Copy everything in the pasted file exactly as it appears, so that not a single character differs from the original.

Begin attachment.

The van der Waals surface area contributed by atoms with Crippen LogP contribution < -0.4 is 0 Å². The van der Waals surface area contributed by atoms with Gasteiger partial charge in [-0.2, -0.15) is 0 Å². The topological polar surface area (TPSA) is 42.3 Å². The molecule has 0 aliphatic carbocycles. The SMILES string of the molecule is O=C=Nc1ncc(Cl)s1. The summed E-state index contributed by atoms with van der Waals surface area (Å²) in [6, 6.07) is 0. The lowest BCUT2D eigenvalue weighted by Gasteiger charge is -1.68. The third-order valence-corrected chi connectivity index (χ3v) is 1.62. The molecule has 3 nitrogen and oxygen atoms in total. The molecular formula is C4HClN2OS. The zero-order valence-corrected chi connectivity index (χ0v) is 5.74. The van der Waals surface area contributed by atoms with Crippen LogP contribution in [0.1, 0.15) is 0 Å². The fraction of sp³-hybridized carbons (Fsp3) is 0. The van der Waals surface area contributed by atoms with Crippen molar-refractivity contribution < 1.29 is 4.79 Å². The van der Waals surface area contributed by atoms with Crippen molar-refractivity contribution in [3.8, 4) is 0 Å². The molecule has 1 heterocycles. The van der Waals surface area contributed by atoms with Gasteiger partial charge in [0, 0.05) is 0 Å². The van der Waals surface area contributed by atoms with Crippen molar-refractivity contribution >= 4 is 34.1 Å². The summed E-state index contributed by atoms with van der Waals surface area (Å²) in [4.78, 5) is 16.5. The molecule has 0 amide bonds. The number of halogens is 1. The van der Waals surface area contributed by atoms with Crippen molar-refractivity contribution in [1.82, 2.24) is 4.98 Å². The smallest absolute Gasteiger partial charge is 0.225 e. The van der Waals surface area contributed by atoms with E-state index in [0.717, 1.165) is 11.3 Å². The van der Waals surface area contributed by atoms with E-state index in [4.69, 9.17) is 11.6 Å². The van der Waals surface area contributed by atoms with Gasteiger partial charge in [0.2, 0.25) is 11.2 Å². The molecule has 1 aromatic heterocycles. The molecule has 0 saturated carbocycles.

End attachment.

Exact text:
The van der Waals surface area contributed by atoms with Crippen LogP contribution < -0.4 is 0 Å². The van der Waals surface area contributed by atoms with Gasteiger partial charge in [-0.2, -0.15) is 0 Å². The topological polar surface area (TPSA) is 42.3 Å². The molecule has 0 aliphatic carbocycles. The SMILES string of the molecule is O=C=Nc1ncc(Cl)s1. The summed E-state index contributed by atoms with van der Waals surface area (Å²) in [6, 6.07) is 0. The lowest BCUT2D eigenvalue weighted by Gasteiger charge is -1.68. The third-order valence-corrected chi connectivity index (χ3v) is 1.62. The molecule has 3 nitrogen and oxygen atoms in total. The molecular formula is C4HClN2OS. The zero-order valence-corrected chi connectivity index (χ0v) is 5.74. The van der Waals surface area contributed by atoms with Crippen LogP contribution in [0.1, 0.15) is 0 Å². The fraction of sp³-hybridized carbons (Fsp3) is 0. The van der Waals surface area contributed by atoms with Crippen molar-refractivity contribution < 1.29 is 4.79 Å². The van der Waals surface area contributed by atoms with Crippen molar-refractivity contribution in [3.8, 4) is 0 Å². The molecule has 1 heterocycles. The van der Waals surface area contributed by atoms with Gasteiger partial charge in [0, 0.05) is 0 Å². The van der Waals surface area contributed by atoms with Crippen molar-refractivity contribution >= 4 is 34.1 Å². The summed E-state index contributed by atoms with van der Waals surface area (Å²) in [4.78, 5) is 16.5. The molecule has 0 amide bonds. The number of halogens is 1. The van der Waals surface area contributed by atoms with Crippen molar-refractivity contribution in [1.82, 2.24) is 4.98 Å². The smallest absolute Gasteiger partial charge is 0.225 e. The van der Waals surface area contributed by atoms with E-state index in [0.717, 1.165) is 11.3 Å². The van der Waals surface area contributed by atoms with E-state index in [4.69, 9.17) is 11.6 Å². The van der Waals surface area contributed by atoms with Gasteiger partial charge in [0.2, 0.25) is 11.2 Å². The molecule has 1 aromatic heterocycles. The molecule has 0 saturated carbocycles.